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Crossing Black

Mixed-Race Identity in Modern American Fiction and Culture

Sika A. Dagbovie-Mullins

Publication Year: 2013

The past two decades have seen a growing influx of biracial discourse in fiction, memoir, and theory, and since the 2008 election of Barack Obama to the presidency, debates over whether America has entered a “post-racial” phase have set the media abuzz. In this penetrating and provocative study, Sika A. Dagbovie-Mullins adds a new dimension to this dialogue as she investigates the ways in which various mixed-race writers and public figures have redefined both “blackness” and “whiteness” by invoking multiple racial identities.
    Focusing on several key novels—Nella Larsen’s Quicksand (1928), Lucinda Roy’s Lady Moses (1998), and Danzy Senna’s Caucasia (1998)—as well as memoirs by Obama, James McBride, and Rebecca Walker and the personae of singer Mariah Carey and actress Halle Berry, Dagbovie-Mullins challenges conventional claims about biracial identification with a concept she calls “black-sentient mixed-race identity.” Whereas some multiracial organizations can diminish blackness by, for example, championing the inclusion of multiple-race options on census forms and similar documents, a black-sentient consciousness stresses a perception rooted in blackness—“a connection to a black consciousness,” writes the author, “that does not overdetermine but still plays a large role in one’s racial identification.” By examining the nuances of this concept through close readings of fiction, memoir, and the public images of mixed-race celebrities, Dagbovie-Mullins demonstrates how a “black-sentient mixed-race identity reconciles the widening separation between black/white mixed race and blackness that has been encouraged by contemporary mixed-race politics and popular culture.”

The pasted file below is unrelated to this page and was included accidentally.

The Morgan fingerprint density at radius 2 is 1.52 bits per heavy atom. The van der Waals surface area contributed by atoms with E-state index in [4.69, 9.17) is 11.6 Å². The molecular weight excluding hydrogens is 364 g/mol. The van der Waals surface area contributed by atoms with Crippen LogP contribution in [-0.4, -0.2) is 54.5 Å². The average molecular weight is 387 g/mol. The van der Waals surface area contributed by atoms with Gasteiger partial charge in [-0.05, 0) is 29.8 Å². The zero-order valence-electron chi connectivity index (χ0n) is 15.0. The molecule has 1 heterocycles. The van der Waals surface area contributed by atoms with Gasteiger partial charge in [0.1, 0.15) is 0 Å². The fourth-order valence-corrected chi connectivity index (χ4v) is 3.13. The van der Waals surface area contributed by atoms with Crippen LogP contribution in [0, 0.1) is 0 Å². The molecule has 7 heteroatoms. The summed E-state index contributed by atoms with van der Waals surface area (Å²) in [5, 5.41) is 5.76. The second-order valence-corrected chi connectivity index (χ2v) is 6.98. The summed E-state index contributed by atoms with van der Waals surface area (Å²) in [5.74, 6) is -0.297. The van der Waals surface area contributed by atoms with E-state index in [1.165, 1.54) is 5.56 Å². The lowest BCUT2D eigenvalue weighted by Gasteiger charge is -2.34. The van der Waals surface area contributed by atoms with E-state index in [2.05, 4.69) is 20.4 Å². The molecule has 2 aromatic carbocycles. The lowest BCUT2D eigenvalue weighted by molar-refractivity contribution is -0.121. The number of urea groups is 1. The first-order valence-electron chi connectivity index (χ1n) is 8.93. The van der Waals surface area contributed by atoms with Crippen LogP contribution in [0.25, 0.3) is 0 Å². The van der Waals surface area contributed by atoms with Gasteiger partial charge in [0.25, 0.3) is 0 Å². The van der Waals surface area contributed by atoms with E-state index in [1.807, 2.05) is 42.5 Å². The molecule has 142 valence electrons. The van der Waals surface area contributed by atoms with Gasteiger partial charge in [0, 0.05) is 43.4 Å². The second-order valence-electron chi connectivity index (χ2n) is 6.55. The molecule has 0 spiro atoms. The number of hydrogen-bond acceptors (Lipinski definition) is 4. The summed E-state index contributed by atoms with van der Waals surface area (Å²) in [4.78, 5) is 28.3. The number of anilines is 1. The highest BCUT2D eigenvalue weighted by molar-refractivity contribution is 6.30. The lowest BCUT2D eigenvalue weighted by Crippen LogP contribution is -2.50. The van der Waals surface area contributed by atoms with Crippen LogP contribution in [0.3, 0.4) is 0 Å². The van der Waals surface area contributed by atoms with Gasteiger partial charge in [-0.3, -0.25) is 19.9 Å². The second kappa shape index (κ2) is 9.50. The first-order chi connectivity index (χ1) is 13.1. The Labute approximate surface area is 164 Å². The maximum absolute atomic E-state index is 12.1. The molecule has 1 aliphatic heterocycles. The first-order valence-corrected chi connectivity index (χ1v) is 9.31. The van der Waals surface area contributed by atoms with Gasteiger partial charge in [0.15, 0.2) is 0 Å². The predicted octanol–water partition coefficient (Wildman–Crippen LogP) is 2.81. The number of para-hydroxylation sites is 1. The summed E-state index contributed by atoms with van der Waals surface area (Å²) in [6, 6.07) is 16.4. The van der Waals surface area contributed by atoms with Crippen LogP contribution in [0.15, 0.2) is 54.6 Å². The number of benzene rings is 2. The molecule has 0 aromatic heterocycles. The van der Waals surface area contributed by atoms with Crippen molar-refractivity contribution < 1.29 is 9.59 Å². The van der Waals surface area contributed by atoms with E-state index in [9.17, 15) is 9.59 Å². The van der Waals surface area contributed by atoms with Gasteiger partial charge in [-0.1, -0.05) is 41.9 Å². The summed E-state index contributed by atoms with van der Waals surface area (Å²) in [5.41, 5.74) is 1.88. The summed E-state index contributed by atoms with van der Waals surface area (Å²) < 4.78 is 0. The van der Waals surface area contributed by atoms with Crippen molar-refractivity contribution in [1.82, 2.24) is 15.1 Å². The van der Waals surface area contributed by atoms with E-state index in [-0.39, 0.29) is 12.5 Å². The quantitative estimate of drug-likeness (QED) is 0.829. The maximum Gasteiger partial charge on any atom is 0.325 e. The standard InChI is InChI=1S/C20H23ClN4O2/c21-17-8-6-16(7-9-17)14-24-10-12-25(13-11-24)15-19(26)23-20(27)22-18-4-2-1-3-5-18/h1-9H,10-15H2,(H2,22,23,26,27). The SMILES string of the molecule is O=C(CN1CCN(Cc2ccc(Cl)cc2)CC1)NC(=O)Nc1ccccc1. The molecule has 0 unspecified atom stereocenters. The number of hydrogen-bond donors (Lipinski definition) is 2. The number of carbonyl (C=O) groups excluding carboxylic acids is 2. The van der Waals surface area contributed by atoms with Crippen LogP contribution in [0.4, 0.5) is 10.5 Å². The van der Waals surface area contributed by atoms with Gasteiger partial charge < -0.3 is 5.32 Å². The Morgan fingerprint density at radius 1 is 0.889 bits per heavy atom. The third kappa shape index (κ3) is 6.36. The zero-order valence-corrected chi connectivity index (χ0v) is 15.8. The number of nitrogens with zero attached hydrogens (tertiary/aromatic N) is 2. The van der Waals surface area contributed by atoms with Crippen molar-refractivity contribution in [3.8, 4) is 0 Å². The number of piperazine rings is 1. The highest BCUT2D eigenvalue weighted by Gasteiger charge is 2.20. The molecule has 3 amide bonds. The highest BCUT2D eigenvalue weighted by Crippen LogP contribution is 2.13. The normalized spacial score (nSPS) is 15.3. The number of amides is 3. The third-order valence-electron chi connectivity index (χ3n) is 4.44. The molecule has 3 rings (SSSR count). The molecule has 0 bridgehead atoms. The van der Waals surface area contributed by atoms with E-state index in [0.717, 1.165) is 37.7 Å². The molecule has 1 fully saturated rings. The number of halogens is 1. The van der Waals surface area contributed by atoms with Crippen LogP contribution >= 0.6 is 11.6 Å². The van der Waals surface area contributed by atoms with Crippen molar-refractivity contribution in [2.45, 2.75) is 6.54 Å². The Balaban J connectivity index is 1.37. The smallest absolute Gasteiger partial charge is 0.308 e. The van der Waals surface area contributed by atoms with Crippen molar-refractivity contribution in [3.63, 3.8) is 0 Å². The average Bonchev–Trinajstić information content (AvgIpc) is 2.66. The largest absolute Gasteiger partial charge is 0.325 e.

A book that promises to spark new debate and thoughtful reconsiderations of an especially timely topic, Crossing B(l)ack recognizes and investigates assertions of a black-centered mixed-race identity that does not divorce a premodern racial identity from a postmodern racial fluidity.

SIKA A. DAGBOVIE-MULLINS is associate professor in the Department of English at Florida Atlantic University. Her articles have appeared in African American Review, the Journal of Popular Culture, and other publications.

Published by: The University of Tennessee Press

Cover

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p. 1-1

Title Page, Copyright

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pp. 2-7

Contents

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pp. 8-9

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Acknowledgments

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pp. ix-x

One of my most vivid memories from elementary school occurred in some fourth grade festivities. Toward the end of the game “Red Rover,” instead of calling out individual students’ names, the teacher began calling students by various descriptors. As one of the last members of our team, I was excited when I heard...

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1. What’s Old Is New Again, or the Brand New Fetish: Black/White Bodies in American Racial Discourse

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pp. 1-25

Americans have long been fascinated with racial crossings, imagining multiple freedoms associated with blurring racial boundaries. In the fashion world, fashionistas call new styles, particularly new color trends, the “new black,” establishing black as vogue, at once classic and chic. In popular culture, especially since the 1990s, mixed race has...